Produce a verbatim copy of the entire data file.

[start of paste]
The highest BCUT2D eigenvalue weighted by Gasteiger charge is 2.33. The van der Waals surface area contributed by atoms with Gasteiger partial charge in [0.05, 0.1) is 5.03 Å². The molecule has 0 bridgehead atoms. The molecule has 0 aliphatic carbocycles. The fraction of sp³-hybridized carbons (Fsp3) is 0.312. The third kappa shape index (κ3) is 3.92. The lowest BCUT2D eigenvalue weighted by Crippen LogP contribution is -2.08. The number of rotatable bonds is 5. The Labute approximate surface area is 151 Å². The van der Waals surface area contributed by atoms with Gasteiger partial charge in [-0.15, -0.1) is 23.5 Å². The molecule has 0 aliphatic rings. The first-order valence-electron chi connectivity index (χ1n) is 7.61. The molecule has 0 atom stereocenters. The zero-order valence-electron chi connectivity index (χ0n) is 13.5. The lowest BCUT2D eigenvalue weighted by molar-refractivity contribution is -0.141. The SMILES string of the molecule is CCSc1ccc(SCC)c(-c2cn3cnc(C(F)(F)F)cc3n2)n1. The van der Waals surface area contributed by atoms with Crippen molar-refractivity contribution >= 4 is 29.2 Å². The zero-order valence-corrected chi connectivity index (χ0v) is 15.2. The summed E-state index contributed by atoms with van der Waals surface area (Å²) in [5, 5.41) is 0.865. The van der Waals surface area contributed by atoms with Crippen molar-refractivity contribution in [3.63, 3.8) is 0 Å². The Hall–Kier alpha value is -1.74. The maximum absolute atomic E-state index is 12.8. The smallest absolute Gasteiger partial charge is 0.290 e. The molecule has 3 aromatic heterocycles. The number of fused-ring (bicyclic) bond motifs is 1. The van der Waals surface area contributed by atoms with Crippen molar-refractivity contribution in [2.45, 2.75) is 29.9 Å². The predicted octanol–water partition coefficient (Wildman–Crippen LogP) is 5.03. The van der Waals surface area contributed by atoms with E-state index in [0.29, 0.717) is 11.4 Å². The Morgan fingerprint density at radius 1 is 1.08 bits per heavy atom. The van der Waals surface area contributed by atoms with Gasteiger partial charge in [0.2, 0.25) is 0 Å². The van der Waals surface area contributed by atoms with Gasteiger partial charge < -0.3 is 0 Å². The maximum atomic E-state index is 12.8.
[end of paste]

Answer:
The highest BCUT2D eigenvalue weighted by Gasteiger charge is 2.33. The van der Waals surface area contributed by atoms with Gasteiger partial charge in [0.05, 0.1) is 5.03 Å². The molecule has 0 bridgehead atoms. The molecule has 0 aliphatic carbocycles. The fraction of sp³-hybridized carbons (Fsp3) is 0.312. The third kappa shape index (κ3) is 3.92. The lowest BCUT2D eigenvalue weighted by Crippen LogP contribution is -2.08. The number of rotatable bonds is 5. The Labute approximate surface area is 151 Å². The van der Waals surface area contributed by atoms with Gasteiger partial charge in [-0.15, -0.1) is 23.5 Å². The molecule has 0 aliphatic rings. The first-order valence-electron chi connectivity index (χ1n) is 7.61. The molecule has 0 atom stereocenters. The zero-order valence-electron chi connectivity index (χ0n) is 13.5. The lowest BCUT2D eigenvalue weighted by molar-refractivity contribution is -0.141. The SMILES string of the molecule is CCSc1ccc(SCC)c(-c2cn3cnc(C(F)(F)F)cc3n2)n1. The van der Waals surface area contributed by atoms with Crippen molar-refractivity contribution >= 4 is 29.2 Å². The zero-order valence-corrected chi connectivity index (χ0v) is 15.2. The summed E-state index contributed by atoms with van der Waals surface area (Å²) in [5, 5.41) is 0.865. The van der Waals surface area contributed by atoms with Crippen molar-refractivity contribution in [3.63, 3.8) is 0 Å². The Hall–Kier alpha value is -1.74. The maximum absolute atomic E-state index is 12.8. The smallest absolute Gasteiger partial charge is 0.290 e. The molecule has 3 aromatic heterocycles. The number of fused-ring (bicyclic) bond motifs is 1. The van der Waals surface area contributed by atoms with Crippen molar-refractivity contribution in [2.45, 2.75) is 29.9 Å². The predicted octanol–water partition coefficient (Wildman–Crippen LogP) is 5.03. The van der Waals surface area contributed by atoms with E-state index in [0.29, 0.717) is 11.4 Å². The Morgan fingerprint density at radius 1 is 1.08 bits per heavy atom. The van der Waals surface area contributed by atoms with Gasteiger partial charge in [0.2, 0.25) is 0 Å². The van der Waals surface area contributed by atoms with Gasteiger partial charge < -0.3 is 0 Å². The maximum atomic E-state index is 12.8.